FEATURE16 January 2013
FEATURE16 January 2013
Helen Roberts, retail research director at GfK, contests that till receipt surveys ( TRS ) are not the perfect research solution they appeared to be upon their conception.
It’s easy to see the appeal of till recipet surveys ( TRS ). Invited to share their comments online, customers are incentivised to take part by a prize draw. Data is returned at individual store level and can pinpoint time of day and even the member of staff involved in the transaction; therefore placing a financial value on the level of satisfaction, or dissatisfaction, experienced by customers. The prospect was compelling: offering actionable results and low running costs. No wonder so many major retailers embraced the concept with gusto.
The fact that the surveys are conducted online was part of the attraction. It means that responders are internet-savvy, indicating that they may be higher-spenders who are willing to engage. However, I have harboured doubts as to the effectiveness of TRS since trialling it for a client. And with more clients approaching us for hard and fast facts on the technique, there are pros and cons that must be explored.
Perhaps the most important, yet most surprising factor is the extremely low response rate – less than 1%. Surprising because till staff often point out the survey and the prize draw, hence shoppers can be expected to keep hold of their receipt for a time and surveys are promoted as quick and easy to complete. So what went wrong?
An inherent problem with the TRS is that only purchasers are invited to comment, so missing the swathes of potential customers who decide not to purchase, but whose views may hold just as valuable an insight. Arguably, non-purchasers provide greater insight because they will highlight important issues such as barriers to purchase and customer service failures.
Participants are therefore not a representative sample of the retailer’s shopper base, and responses tend to be extreme in terms of level of satisfaction. This has led retailers to share their concerns that they are not gaining a full understanding of the true customer experience after all.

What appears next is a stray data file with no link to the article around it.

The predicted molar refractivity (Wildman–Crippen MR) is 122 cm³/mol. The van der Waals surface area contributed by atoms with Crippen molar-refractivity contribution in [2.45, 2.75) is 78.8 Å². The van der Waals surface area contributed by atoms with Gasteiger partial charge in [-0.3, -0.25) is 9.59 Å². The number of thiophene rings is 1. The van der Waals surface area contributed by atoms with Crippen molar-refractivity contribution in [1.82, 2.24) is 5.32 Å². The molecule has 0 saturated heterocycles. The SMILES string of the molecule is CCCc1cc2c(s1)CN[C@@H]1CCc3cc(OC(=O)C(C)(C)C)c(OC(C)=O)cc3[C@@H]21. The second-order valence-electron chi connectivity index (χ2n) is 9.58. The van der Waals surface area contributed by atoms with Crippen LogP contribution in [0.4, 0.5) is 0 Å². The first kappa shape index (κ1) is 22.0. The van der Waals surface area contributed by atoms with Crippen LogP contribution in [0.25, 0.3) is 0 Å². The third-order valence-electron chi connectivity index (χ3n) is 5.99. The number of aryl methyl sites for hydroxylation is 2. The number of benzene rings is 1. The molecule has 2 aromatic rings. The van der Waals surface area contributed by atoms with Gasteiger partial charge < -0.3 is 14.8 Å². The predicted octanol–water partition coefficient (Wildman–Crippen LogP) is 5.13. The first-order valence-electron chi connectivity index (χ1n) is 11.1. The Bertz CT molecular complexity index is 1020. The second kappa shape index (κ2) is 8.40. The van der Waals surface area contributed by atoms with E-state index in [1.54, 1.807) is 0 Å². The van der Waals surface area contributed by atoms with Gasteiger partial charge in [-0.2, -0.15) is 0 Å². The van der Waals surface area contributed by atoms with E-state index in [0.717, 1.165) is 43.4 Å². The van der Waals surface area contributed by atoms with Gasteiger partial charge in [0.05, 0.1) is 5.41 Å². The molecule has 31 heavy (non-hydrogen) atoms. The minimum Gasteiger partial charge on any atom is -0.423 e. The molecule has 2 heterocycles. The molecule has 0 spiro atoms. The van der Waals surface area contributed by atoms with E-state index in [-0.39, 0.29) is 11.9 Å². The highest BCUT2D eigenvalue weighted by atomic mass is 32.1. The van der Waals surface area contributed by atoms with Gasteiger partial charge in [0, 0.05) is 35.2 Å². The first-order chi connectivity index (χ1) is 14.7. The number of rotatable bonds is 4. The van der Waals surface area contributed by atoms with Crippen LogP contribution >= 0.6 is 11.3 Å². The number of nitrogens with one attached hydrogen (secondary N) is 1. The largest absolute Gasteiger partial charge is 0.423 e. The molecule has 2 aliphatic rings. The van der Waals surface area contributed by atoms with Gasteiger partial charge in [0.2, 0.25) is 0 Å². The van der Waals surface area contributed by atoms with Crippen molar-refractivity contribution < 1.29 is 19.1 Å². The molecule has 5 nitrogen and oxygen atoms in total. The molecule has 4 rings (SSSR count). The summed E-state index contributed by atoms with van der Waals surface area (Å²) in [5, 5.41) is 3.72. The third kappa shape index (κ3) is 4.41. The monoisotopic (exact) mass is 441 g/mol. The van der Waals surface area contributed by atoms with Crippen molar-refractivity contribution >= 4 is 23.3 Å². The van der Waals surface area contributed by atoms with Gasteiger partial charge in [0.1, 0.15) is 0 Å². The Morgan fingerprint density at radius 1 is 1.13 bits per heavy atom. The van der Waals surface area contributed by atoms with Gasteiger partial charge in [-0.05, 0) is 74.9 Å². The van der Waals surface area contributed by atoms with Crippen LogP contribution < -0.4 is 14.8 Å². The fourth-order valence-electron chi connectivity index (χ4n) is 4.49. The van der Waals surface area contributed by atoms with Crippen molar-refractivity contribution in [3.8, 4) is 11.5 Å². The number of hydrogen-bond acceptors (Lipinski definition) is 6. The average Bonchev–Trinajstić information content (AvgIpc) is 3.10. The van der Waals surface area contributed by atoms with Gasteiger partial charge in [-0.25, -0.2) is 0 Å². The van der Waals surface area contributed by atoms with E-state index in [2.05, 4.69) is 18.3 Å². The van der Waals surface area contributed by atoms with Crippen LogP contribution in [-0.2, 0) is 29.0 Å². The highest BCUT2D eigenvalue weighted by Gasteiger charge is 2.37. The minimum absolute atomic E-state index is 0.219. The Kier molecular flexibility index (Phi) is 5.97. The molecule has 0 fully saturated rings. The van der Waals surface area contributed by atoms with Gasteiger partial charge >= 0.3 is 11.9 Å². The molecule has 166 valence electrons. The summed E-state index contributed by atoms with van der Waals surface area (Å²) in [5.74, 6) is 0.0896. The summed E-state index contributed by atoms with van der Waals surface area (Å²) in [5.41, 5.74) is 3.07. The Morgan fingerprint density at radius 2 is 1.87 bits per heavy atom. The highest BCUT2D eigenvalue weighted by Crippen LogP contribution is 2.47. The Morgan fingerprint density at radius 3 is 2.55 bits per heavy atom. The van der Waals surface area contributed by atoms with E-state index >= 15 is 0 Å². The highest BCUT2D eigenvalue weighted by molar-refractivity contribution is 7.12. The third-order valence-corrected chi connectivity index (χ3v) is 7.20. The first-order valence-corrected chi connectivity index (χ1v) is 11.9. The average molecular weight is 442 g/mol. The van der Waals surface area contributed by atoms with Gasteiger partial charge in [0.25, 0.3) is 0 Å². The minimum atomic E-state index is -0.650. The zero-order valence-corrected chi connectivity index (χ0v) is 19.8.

Such a small, skewed minority might not be the most effective method for providing the basis for a retailer’s action plans and while a prize draw may be a useful tool to incentivise response, GfK’s findings have shown that participation rates are higher among middle-aged and older people who complete multiple surveys.
Ultimately, however, the retailers themselves will draw their own conclusion from the surveys and whether participants are higher value customers voicing truly actionable comments.
Another dilemma is that since their inception, TRS have been increasingly infiltrated by marketing messages and data collection. Whether to advertise the launch of new products or generate customer data for future campaigns, the content of the surveys has rarely remained true to its original purpose. This not only muddies the water for the retailers’ research teams, but might put off customers who otherwise would have responded.
It’s not all bad news
Whilst we doubt the efficacy of TRS as a legitimate long-term research method, we do not deny its potential as a first response mechanism, and it has been useful for retailers as a quick fix to suspected issues such as stock availability and staff behaviour. Thus TRS, if used as a tactical tool, has credence and a place among the routes to customer feedback.
There are many, from the tried and tested, but relatively expensive interviewer administered survey to visually appealing in-store technological approach, via pods or tablets. Although the latter have a high set-up cost, they are less expensive to administer than interviewer-led research. But both of these techniques are more immediate and may encourage all comers to participate, whatever their inclination to purchase or their satisfaction level
Email and SMS surveys offer a lower cost and potentially more effective approach, but both rely on the validity of the initial contact data. The nature of SMS messaging places a limit to the number of questions that can be asked and email surveys may elicit fear of fraud, as well as lack of control over who responds, and when.
Finally, phone and postal surveys are similarly low cost, but largely discounted by agencies and retailers alike as they tend to be slow with low response rates.
The method undoubtedly has fundamental flaws in terms of representativeness of the data and can easily be abused to gather a raft of customer feedback and data of questionable value or as a marketing tool. This said, its low cost makes it an attractive proposition and it’s certainly useful for providing rapid feedback that can be used to monitor and adjust customer service practices. In conclusion, although insufficient as a stand-alone technique, used correctly TRS can have a place in a portfolio of customer feedback tools.
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